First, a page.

She shrugged. "They need proof. That's why they want my testimony. They'll want yours too."

What? She never said anything about having to address the Tribunal. I was supposed to tag along and research Kreturus, not waste time defending myself. I bristled and opened my mouth to speak, but she talked over me. "Ivy, you were there. You're the main person who can defend your actions. You really want someone else to do it?"

Suddenly I didn't think Shannon had been entirely truthful. Friggin Martis. They always did what they thought was best and filled you in later. I was sitting on a plane with her because she said come. If she extended the same amount of trust to me that I gave her, I would have heard of her intentions much earlier.


The flight took too long. I hated being stuck in a ton of tin hurling through the sky, but it was a necessary evil. Shannon didn't know I could efanotate, so I had to take the plane. We were fairly quiet the rest of the flight. When the plane finally landed in Rome, I felt a little better. Shannon and I grabbed our stuff, and walked off the aircraft with the rest of the passengers. As we left the gate and headed towards the baggage claim I noticed a few people. They didn't stick out because they failed to blend in. No, they blended with the crowds perfectly. Everything from their traveling clothes, to carry-on bags, to the travel-swept look said they were passengers from my flight. But, something was off about them. They hung back in the crowd, blending in flawlessly. I wouldn't have noticed them at all, except that I'd stopped abruptly when I fumbled my purse. It slipped out of my grasp, and toppled over my hands, landing on the floor. I ducked to grab it before a shoe kicked my bag away. Between hundreds of legs, I saw them.

"What is it?" Shannon asked.

I snatched up my purse, and stood slowly. The three had stopped moving, and they acted oddly, no longer moving with the flow of the crowd. Each one of them stopped, turned, or stooped nearly in unison. The movements were perfectly coordinated, as if I shouldn't have seen them at all. But, for some reason I did. And as soon as I noticed them, I saw others like them. Passengers who looked like they belonged, but something about them was off. It was like they knew each other but weren't acknowledging it. I tilted my head towards them and spoke softly, "We're being followed."

Shannon's gaze cut across the crowd. An unrecognizable expression crossed her eyes and vanished. She pulled my arm and leaned in next to me. "It's nothing. Keep walking."

Pulling my arm away, I said, "Shan. Are they following us or not?"

She glanced over her shoulder, "They must be moving towards the baggage claim. No big. Ignore them. I'm watching. Nothing is gonna hurt us." She flashed a smile at me and pulled at my arm again. Her reassurance didn't subdue my apprehension, but we walked on anyway.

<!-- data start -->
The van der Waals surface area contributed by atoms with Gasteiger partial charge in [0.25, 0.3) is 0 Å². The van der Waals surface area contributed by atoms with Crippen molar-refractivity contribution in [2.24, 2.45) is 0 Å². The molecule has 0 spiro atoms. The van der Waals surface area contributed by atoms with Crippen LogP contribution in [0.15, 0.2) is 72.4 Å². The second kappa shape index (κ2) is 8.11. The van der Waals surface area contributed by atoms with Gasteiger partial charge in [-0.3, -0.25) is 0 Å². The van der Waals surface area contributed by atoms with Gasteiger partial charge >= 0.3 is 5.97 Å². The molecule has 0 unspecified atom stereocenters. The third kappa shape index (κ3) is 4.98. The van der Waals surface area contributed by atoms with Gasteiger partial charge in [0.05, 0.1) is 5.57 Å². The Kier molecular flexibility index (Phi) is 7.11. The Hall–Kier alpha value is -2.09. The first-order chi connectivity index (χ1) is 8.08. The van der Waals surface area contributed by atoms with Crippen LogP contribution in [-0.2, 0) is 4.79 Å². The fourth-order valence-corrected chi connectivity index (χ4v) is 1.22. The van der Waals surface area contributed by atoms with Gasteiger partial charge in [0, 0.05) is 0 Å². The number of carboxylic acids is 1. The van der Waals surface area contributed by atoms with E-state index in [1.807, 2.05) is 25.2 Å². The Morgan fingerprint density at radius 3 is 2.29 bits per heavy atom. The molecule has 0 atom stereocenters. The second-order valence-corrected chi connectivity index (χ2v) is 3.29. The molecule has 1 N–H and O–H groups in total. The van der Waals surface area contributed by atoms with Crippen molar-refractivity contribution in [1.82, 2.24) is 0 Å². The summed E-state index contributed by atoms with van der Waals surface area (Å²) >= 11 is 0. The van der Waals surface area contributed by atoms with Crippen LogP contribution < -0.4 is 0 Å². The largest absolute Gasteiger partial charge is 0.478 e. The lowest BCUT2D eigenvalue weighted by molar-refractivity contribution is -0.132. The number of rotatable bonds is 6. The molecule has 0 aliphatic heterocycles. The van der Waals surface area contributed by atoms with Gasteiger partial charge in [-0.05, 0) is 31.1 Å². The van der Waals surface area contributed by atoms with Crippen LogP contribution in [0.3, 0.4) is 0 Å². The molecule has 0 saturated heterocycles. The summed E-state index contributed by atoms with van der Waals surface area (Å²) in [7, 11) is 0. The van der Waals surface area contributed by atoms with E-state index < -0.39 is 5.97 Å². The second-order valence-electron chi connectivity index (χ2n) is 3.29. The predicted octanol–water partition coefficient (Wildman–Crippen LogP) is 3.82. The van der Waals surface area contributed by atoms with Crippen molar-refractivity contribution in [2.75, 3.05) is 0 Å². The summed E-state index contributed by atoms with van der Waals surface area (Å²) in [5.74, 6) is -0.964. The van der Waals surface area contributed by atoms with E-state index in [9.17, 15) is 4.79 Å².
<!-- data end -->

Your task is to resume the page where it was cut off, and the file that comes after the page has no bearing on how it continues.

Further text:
After grabbing our bags, she walked away from the baggage claim saying, "A car should be waiting for us out front. Come on."

I didn't move. She stopped and looked back at me. I spoke softly, gesturing for her to come closer. When she did, I said, "Something isn't right. Look around you, Shan. They're everywhere." And they were. Men and women stood around not doing anything. They were not getting baggage, not waiting for someone, not hugging people hello, not talking on their cell phones, not looking like lost tourists...but they were clearly waiting for something. And there were so many of them. We were surrounded. They'd encircled us while Shannon grabbed the bags and I got a luggage cart. Damn it! Who were they? Shannon's eyes scanned the crowd, but she said nothing. "Oh, geeze, Shan. Tell me you see them?"

She nodded. "I see them." Her voice was faint. Something felt wrong. Wrong with her. Wrong with here. She recognized the expression on my face. Her fingers shot out and wrapped tightly around my arm. "Just walk Ivy. They don't trust you. If you run, God knows what'll happen."

"Holy shit!" I screeched. "You knew?" My brow pinched tightly as I shook off her grip and stepped back. "They're Martis, aren't they?" When she didn't answer, I leaned in and spat the words inches from her face, "Aren't they. Damn it, Shannon! What did you do? What did you do!" My fight or flight response reared up and I was having trouble controlling it. Blood pumped through my body at a rapid speed. The sound of my heartbeat echoed in my ears, as I watched them closing in on me. When I tore my arm free from Shannon's grip, the Martis swarmed.

Shock slowed me down, making several long seconds feel like minutes. Jaw hanging slack; I stared at Shannon, unable to believe what she did. I was surrounded by Martis. She led me straight to them. And, these Martis didn't know me. They didn't fight with me, and watch me slashing down Valefar after Valefar with rage. They didn't see me close the portal to the Underworld with Eric's help. For all I knew, they were here to kill me. I stared at Shannon in disbelief. Her green eyes were wide. Her mouth opened offering an explanation that I didn't wait around to hear. The noise in the terminal faded until all I could hear was the lub-dub of my heart.

My finger rubbed my ruby ring, as I considered using my Valefar powers to get out of there. The Martis didn't know that I channeled my dark powers through the ruby stone in my ring. They didn't know that I had to because I wasn't a full Valefar. Collin never used a ruby to use his powers, but I had to. Rubies could contain dark magic, and that was exactly what I did with mine. I called the dark powers into the stone. The angel blood that flowed through my veins wouldn't allow the dark powers to flow directly through me, so Collin taught me to channel them through the red stone.